The sharper edge to traveling in Asia

WoWasis’ Top 6 picks in Takayama, Japan

Written By: herbrunbridge - Jul• 16•13

Takayama's San-Machi neighborhood is full of beauty at every corner

Takayama’s San-Machi neighborhood is full of beauty at every corner

Takayama is a small jewel of a city located to the north of Kyoto, and makes a refreshing two day stop. It’s unrushed, and a terrific walking town. To get here, you’ll probably take the train from Nagoya. If you do, get a window seat, as the scenery around the Hida river is at times spectacular. Here are WoWasis’ Top 6 picks for Takayama:

1)      The Takayama Showa Museum is not only one of the best things in Takayama, in our opinion here at WoWasis, it’s most of the most remarkable museums in the world. Showa refers to the period of Japanese history (1926-1987) following the Taisho era (1912-1925), and preceding the Heisei era (1988-today).   The museum showcases consumer technology of the era, and is divided up into twenty period rooms

2)      The hillside and lake-situated Hida Folk Village historical park in the city of Takayama, Japan, isn’t to be missed, and is worth a visit if you’re anywhere close to Takayama. Opened in 1971, the site consists of more than thirty buildings from the Hida area, moved here to preserve them from destruction. Architectural styles include Gassho-style thatched , and shingle-roofs. There are a number of displays of traditional Hida crafts in several of the houses, including our favorite, the wood-carrying sleds found in Hozumi’s house.  Also on the site are artisans working on traditional crafts such as wood carving and lacquerware.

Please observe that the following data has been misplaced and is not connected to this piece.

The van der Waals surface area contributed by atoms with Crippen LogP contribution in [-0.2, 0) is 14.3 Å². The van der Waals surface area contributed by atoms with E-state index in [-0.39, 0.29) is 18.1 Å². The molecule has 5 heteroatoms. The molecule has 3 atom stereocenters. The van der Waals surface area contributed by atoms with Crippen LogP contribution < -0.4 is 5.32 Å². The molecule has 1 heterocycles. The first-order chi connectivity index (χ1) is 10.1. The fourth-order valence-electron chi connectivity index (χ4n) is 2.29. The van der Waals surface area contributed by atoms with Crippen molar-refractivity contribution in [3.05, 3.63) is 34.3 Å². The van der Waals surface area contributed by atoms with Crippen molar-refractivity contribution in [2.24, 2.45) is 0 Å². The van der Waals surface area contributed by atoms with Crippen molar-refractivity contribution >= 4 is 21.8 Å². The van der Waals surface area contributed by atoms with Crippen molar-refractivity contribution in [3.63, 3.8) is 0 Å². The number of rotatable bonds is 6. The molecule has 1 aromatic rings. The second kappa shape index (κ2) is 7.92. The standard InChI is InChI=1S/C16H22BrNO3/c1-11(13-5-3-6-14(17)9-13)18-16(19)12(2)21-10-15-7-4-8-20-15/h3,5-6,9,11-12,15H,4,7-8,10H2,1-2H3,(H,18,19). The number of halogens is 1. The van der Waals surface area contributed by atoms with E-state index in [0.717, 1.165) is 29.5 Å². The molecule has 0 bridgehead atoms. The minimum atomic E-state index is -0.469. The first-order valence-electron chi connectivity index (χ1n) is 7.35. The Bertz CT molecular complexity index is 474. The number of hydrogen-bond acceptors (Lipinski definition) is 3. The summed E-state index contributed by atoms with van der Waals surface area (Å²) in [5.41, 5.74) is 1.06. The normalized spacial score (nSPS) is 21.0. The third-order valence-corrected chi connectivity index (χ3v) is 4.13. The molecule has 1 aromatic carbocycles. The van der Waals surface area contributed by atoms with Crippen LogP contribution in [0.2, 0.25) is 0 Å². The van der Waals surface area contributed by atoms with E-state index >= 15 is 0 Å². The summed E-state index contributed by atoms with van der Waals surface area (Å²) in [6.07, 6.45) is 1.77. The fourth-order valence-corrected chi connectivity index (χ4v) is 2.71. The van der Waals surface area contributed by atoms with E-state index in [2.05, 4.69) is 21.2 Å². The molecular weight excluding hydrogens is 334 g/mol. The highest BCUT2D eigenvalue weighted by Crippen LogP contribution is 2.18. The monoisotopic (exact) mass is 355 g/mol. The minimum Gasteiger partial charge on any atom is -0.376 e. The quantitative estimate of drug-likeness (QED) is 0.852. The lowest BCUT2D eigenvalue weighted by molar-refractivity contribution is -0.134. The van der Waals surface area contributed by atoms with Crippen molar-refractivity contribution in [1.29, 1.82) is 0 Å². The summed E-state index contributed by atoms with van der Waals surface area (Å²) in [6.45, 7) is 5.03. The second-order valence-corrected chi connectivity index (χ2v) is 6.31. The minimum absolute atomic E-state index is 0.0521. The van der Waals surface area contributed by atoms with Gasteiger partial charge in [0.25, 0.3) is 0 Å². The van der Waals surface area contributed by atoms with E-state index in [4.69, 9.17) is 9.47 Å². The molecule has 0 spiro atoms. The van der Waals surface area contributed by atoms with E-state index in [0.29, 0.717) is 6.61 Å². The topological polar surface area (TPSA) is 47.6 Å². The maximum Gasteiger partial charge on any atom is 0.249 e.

Old shops are everywhere in San-Machi, Takayama

Old shops are everywhere in San-Machi, Takayama

3)      No visit to Takayama, Japan, would be complete without a visit to the Takayama Matsuri Yatai Kaikan Float Exhibition Hall. The floats are massive wooden two or three-wheeled structures, brought out twice a year for the Takayama Matsuri (festival). Four of these floats are always on a rotating visit to the museum, where you can view them from a distance of several meters, behind glass.

4)      Puppet- making has been a tradition in Japan for centuries, but we here at WoWasis admit that we were unprepared for the technical wizardry inherent in Karakuri puppets, the centerpieces of Takayama’s Karakuri Museum. Every 20 minutes or so, a puppet show is begun at the museum. Several puppets perform, as an aerialist, a walker on piers, and as a tea server, just to name three.

5)      Takayama Jinya is a large old government office that was a branch office of the Edo government from 1692 to1868, and is the only existing building of its kind in Japan today. Here are greeting halls, and garden, a conference room, and yes, an interrogation room with some nasty torture devices, including triangular sticks, used by Japanese police as late as the 20th century.
Takayama Jinya
1-5 Hackiken-machi, Takayama
Tel (0577) 32-0643
Open 8:45-5:00

Banner_Asia006)      Walk through the old Sanmachi-Suji neighborhood. There are three main streets full of old shops and buildings, quite scenic.  They are Ichi-no-machi, Ni-no-machi, and San-no-machi. There are two historical houses you can visit within the neighborhood, the Kusakabe House, which also houses a collection of folk arts, and the Yoshijima House, with its impressive red pine timbers. With the exception of the Hida Folk Village, each venue on this page is with a ten-minute walk of one-another.

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